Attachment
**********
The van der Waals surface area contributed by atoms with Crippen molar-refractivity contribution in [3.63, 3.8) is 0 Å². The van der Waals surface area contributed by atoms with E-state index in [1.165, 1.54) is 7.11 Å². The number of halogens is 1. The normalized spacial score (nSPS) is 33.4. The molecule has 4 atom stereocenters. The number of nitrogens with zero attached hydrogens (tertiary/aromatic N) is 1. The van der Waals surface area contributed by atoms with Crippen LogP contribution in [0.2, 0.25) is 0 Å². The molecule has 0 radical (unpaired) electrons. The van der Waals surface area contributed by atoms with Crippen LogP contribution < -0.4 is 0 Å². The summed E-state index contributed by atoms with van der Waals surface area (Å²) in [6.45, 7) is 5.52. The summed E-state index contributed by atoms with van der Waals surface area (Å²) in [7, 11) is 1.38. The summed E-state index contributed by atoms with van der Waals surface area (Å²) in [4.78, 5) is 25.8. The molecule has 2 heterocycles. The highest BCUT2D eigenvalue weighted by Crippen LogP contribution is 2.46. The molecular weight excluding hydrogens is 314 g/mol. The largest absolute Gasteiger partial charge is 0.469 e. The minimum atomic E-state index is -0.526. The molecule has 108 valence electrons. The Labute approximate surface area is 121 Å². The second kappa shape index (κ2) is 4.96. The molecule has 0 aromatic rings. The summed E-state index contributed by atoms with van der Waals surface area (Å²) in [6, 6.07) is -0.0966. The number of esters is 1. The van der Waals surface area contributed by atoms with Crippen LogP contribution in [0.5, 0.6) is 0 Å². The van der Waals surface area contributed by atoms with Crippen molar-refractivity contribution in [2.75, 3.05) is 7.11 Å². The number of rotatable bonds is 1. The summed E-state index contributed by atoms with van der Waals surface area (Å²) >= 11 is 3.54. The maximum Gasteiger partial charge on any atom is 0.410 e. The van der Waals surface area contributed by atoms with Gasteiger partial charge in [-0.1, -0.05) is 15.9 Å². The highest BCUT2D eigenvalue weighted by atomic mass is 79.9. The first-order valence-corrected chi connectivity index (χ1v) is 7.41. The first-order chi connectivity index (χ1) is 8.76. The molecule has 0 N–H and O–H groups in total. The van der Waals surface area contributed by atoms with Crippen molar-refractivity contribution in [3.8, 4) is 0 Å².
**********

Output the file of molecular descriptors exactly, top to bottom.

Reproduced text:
The van der Waals surface area contributed by atoms with Crippen molar-refractivity contribution in [3.63, 3.8) is 0 Å². The van der Waals surface area contributed by atoms with E-state index in [1.165, 1.54) is 7.11 Å². The number of halogens is 1. The normalized spacial score (nSPS) is 33.4. The molecule has 4 atom stereocenters. The number of nitrogens with zero attached hydrogens (tertiary/aromatic N) is 1. The van der Waals surface area contributed by atoms with Crippen LogP contribution in [0.2, 0.25) is 0 Å². The molecule has 0 radical (unpaired) electrons. The van der Waals surface area contributed by atoms with Crippen LogP contribution < -0.4 is 0 Å². The summed E-state index contributed by atoms with van der Waals surface area (Å²) in [6.45, 7) is 5.52. The summed E-state index contributed by atoms with van der Waals surface area (Å²) in [7, 11) is 1.38. The summed E-state index contributed by atoms with van der Waals surface area (Å²) in [4.78, 5) is 25.8. The molecule has 2 heterocycles. The highest BCUT2D eigenvalue weighted by Crippen LogP contribution is 2.46. The molecular weight excluding hydrogens is 314 g/mol. The largest absolute Gasteiger partial charge is 0.469 e. The minimum atomic E-state index is -0.526. The molecule has 108 valence electrons. The Labute approximate surface area is 121 Å². The second kappa shape index (κ2) is 4.96. The molecule has 0 aromatic rings. The summed E-state index contributed by atoms with van der Waals surface area (Å²) in [6, 6.07) is -0.0966. The number of esters is 1. The van der Waals surface area contributed by atoms with Crippen LogP contribution in [0.5, 0.6) is 0 Å². The van der Waals surface area contributed by atoms with Crippen molar-refractivity contribution in [2.75, 3.05) is 7.11 Å². The number of rotatable bonds is 1. The summed E-state index contributed by atoms with van der Waals surface area (Å²) >= 11 is 3.54. The maximum Gasteiger partial charge on any atom is 0.410 e. The van der Waals surface area contributed by atoms with Gasteiger partial charge in [-0.1, -0.05) is 15.9 Å². The highest BCUT2D eigenvalue weighted by atomic mass is 79.9. The first-order valence-corrected chi connectivity index (χ1v) is 7.41. The first-order chi connectivity index (χ1) is 8.76. The molecule has 0 N–H and O–H groups in total. The van der Waals surface area contributed by atoms with Crippen molar-refractivity contribution in [3.8, 4) is 0 Å².